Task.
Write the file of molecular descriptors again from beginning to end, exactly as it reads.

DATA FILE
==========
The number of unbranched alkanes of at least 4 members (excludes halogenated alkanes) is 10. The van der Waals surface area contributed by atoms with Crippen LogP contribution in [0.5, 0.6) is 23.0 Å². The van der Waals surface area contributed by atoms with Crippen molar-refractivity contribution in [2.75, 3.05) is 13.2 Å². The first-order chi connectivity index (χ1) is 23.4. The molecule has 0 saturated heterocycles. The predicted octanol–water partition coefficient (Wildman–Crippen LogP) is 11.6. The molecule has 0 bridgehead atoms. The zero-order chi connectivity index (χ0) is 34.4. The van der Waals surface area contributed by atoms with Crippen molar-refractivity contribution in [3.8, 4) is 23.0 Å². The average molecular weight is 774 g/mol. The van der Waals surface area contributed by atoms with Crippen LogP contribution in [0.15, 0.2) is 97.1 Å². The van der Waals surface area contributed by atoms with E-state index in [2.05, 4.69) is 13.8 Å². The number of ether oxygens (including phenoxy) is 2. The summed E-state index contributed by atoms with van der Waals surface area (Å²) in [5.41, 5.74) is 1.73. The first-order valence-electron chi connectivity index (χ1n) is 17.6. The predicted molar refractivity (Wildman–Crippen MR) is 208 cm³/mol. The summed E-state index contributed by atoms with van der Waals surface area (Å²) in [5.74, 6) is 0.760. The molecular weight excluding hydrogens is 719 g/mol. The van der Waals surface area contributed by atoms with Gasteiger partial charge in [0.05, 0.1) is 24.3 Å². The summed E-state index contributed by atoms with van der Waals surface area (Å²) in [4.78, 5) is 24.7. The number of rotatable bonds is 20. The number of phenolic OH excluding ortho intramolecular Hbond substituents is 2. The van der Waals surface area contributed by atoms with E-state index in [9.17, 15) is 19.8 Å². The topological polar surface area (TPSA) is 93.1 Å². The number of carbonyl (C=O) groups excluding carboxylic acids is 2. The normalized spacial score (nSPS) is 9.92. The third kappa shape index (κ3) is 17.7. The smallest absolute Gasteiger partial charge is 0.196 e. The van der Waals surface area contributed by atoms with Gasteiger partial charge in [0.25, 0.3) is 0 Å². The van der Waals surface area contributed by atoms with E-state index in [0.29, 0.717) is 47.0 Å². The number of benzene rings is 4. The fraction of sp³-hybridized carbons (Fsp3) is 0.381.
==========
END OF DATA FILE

The number of unbranched alkanes of at least 4 members (excludes halogenated alkanes) is 10. The van der Waals surface area contributed by atoms with Crippen LogP contribution in [0.5, 0.6) is 23.0 Å². The van der Waals surface area contributed by atoms with Crippen molar-refractivity contribution in [2.75, 3.05) is 13.2 Å². The first-order chi connectivity index (χ1) is 23.4. The molecule has 0 saturated heterocycles. The predicted octanol–water partition coefficient (Wildman–Crippen LogP) is 11.6. The molecule has 0 bridgehead atoms. The zero-order chi connectivity index (χ0) is 34.4. The van der Waals surface area contributed by atoms with Crippen molar-refractivity contribution in [3.8, 4) is 23.0 Å². The average molecular weight is 774 g/mol. The van der Waals surface area contributed by atoms with Crippen LogP contribution in [0.15, 0.2) is 97.1 Å². The van der Waals surface area contributed by atoms with E-state index in [2.05, 4.69) is 13.8 Å². The number of ether oxygens (including phenoxy) is 2. The summed E-state index contributed by atoms with van der Waals surface area (Å²) in [5.41, 5.74) is 1.73. The first-order valence-electron chi connectivity index (χ1n) is 17.6. The predicted molar refractivity (Wildman–Crippen MR) is 208 cm³/mol. The summed E-state index contributed by atoms with van der Waals surface area (Å²) in [5.74, 6) is 0.760. The molecular weight excluding hydrogens is 719 g/mol. The van der Waals surface area contributed by atoms with Gasteiger partial charge in [0.05, 0.1) is 24.3 Å². The summed E-state index contributed by atoms with van der Waals surface area (Å²) in [4.78, 5) is 24.7. The number of rotatable bonds is 20. The number of phenolic OH excluding ortho intramolecular Hbond substituents is 2. The van der Waals surface area contributed by atoms with E-state index in [9.17, 15) is 19.8 Å². The topological polar surface area (TPSA) is 93.1 Å². The number of carbonyl (C=O) groups excluding carboxylic acids is 2. The normalized spacial score (nSPS) is 9.92. The third kappa shape index (κ3) is 17.7. The smallest absolute Gasteiger partial charge is 0.196 e. The van der Waals surface area contributed by atoms with Gasteiger partial charge in [0.25, 0.3) is 0 Å². The van der Waals surface area contributed by atoms with E-state index in [0.29, 0.717) is 47.0 Å². The number of benzene rings is 4. The fraction of sp³-hybridized carbons (Fsp3) is 0.381.